Alaa Salah became a symbol of resistance in 2019, when the young Sudanese student climbed on to a car outside Khartoum's military garrison to rally the crowd demanding the removal of dictator Omar al-Bashir.
She was dressed in a striking white toub robe and reciting a revolutionary poem, and some called her Kandaka, a reference to the ancient Nubian queens of what is now Sudan who would lead warriors into battle.
Her actions two years ago – and those of other women whose voices were suddenly thrust into Sudan’s political discourse – helped convince the country’s armed forces to end Bashir’s three-decade Islamist regime, ushering in a fragile democracy.
Yet this week, as the transitional government was dissolved in a military coup, troops and protesters were back on the streets of Khartoum and the "woman in white" was forced into hiding.
“It’s very dangerous. My life isn’t safe and my home is watched all the time by militiamen,” Salah told the Financial Times from her hideout in the Sudanese capital. “I’m very sad, not only for me but for all the people.”
On the betrayal of the 2019 revolution’s ideals felt by many Sudanese, she added: “I feel very angry.”
Sudan's army this week sought to tighten its grip despite international pressure, suspension from the African Union and the freezing of World Bank aid, as security forces arrested government ministers and activists in the face of mass demonstrations, strikes and a civil disobedience campaign.
As in 2019, female activists have played a significant role in this week’s protests. “This is a fully fledged military coup and we’re resisting all the way,” said Mariam al-Mahdi, who was foreign minister in the dissolved government. “Nothing will deter the women of Sudan, who are fighting for democratic transformation.”
For Muzan Alneel, an engineer in her 30s who was part of the 2019 protests, the battle was never truly won. What followed Bashir was a far cry from her goals to end repression, corruption and the oppression of women, or stop the endless conflicts and reverse decades of international isolation.
Massacre of 2019
She, like others, opposed the presence of uniformed men in the transitional government from the outset after their alleged role in the June 2019 massacre of about 120 protesters, which occurred after Bashir had been toppled.
“Women like myself have felt betrayed since the day they signed the deal with the military,” Alneel said. “We had no hope that the military might be able to work within a civilian state. We knew this was coming and we were just waiting for it.”
Even after the formation of a civilian-military transitional government under prime minister Abdalla Hamdok, tensions exacerbated by the parlous state of the economy were never far from the surface.
This laid the foundation for the events that occurred in the early hours of Monday, as Hamdok and other civilian leaders were detained and the state broadcaster was seized.
One reason for the coup, analysts have said, was that Sudan’s military leaders feared not only losing economic and political power but also the possibility of prosecutions. Yet Mahdi said it was also “a serious coup against the presence of women in Sudanese society”.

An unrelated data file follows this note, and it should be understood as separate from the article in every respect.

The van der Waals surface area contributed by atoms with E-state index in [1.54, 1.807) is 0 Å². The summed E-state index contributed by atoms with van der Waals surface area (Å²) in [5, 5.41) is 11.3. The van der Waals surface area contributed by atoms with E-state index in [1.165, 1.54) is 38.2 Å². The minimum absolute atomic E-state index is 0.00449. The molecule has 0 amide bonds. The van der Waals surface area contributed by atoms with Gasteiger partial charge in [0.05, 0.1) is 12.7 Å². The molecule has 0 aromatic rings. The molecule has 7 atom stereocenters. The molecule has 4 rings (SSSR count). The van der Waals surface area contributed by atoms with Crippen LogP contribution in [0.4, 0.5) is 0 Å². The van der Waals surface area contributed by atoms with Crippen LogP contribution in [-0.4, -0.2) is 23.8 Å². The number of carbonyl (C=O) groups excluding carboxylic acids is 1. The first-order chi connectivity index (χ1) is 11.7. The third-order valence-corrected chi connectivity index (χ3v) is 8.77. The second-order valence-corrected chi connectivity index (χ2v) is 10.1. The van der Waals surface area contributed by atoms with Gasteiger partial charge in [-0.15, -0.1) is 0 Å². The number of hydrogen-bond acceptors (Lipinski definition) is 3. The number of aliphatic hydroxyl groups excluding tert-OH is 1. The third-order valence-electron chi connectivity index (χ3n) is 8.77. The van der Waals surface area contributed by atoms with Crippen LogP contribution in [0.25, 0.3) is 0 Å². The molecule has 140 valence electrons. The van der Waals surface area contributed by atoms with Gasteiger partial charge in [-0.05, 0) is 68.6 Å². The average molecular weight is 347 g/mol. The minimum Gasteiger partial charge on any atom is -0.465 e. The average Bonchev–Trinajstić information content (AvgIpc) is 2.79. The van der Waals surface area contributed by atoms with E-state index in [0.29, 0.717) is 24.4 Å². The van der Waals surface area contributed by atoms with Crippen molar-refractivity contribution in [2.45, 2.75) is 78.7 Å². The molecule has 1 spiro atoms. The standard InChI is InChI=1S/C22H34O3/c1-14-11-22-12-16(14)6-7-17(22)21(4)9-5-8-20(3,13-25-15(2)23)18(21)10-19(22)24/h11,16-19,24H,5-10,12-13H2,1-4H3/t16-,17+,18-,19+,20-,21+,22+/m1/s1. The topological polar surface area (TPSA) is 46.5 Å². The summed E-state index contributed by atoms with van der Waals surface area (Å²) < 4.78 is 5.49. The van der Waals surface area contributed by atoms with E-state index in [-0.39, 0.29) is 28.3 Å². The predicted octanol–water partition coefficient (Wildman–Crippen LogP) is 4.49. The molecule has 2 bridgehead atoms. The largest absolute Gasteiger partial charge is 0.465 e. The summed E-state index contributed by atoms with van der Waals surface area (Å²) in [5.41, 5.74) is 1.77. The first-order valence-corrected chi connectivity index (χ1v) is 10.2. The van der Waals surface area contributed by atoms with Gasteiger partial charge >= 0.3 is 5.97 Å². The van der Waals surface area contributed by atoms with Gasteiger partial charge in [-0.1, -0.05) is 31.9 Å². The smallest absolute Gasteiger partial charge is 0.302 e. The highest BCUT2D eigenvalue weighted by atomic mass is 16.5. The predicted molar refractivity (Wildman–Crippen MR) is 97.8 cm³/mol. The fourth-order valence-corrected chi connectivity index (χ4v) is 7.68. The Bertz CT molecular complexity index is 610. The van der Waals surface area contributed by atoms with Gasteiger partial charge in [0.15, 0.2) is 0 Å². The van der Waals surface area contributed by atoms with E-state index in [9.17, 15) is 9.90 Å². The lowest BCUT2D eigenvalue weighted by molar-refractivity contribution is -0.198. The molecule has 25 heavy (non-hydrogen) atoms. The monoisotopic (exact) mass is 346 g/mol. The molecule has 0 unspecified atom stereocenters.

Although many aspects of Islamic law were overturned after Bashir was removed, women activists said they were left out of negotiations and poorly represented in policymaking. Mahdi was one of only four women in the 25-member Sudanese cabinet, which she blamed partly on the military and partly on a political culture that has historically been dominated by men.
“Definitely, women felt betrayed after the revolution. We felt completely excluded from the different levels of decision-making,” said another female activist who asked for anonymity over fear for her safety. “Even when women are included, they’re discriminated against within the institutions, their jobs are made very difficult.”
Restrictive Islamic rules
Nadia Nur, a former adviser to Sudan's finance minister in the transitional government, said: "I don't think that after the revolution women got a fair share of opportunities compared with men."
She now fears a “huge going back” of some of the restrictive Islamic rules for women – which have been relaxed since the fall of Bashir – if the military retains power, such as not being allowed to wear trousers or have uncovered hair.
“They’re going to suppress women and give them less opportunities and less rights to participate in the development of Sudan,” Nur said. “It doesn’t look good for all the population, but I think women are going to suffer the most.”
Abdel Fattah Burhan, the general who has been the face of the coup, has claimed he would stick to the transition to democracy, promising to work with a technocratic civilian government and to hold elections in two years.
Yet many Sudanese people do not believe such promises, including the tens of thousands who protested in cities across the country this week. A large demonstration is set to take place in Khartoum on Saturday.
"This tells us one thing: that civilians are still there, women are still there, the commitment is still there and people are not being deterred by the violence. I definitely feel like the spirit of the 2019 revolution is back," said Asmaa Ismail, a 35-year-old activist who was one of those on the streets this week.
Salah, who is keen to rejoin the protest movement she helped inspire, is clinging to hopes that popular resistance can pressure the army leadership to reverse the coup and reinstate Sudan’s fledgling democracy.
“We don’t want another military government – never, never, never,” she said. “We want a civilian government, not a military one. Enough, enough, enough.” – Copyright The Financial Times Limited 2021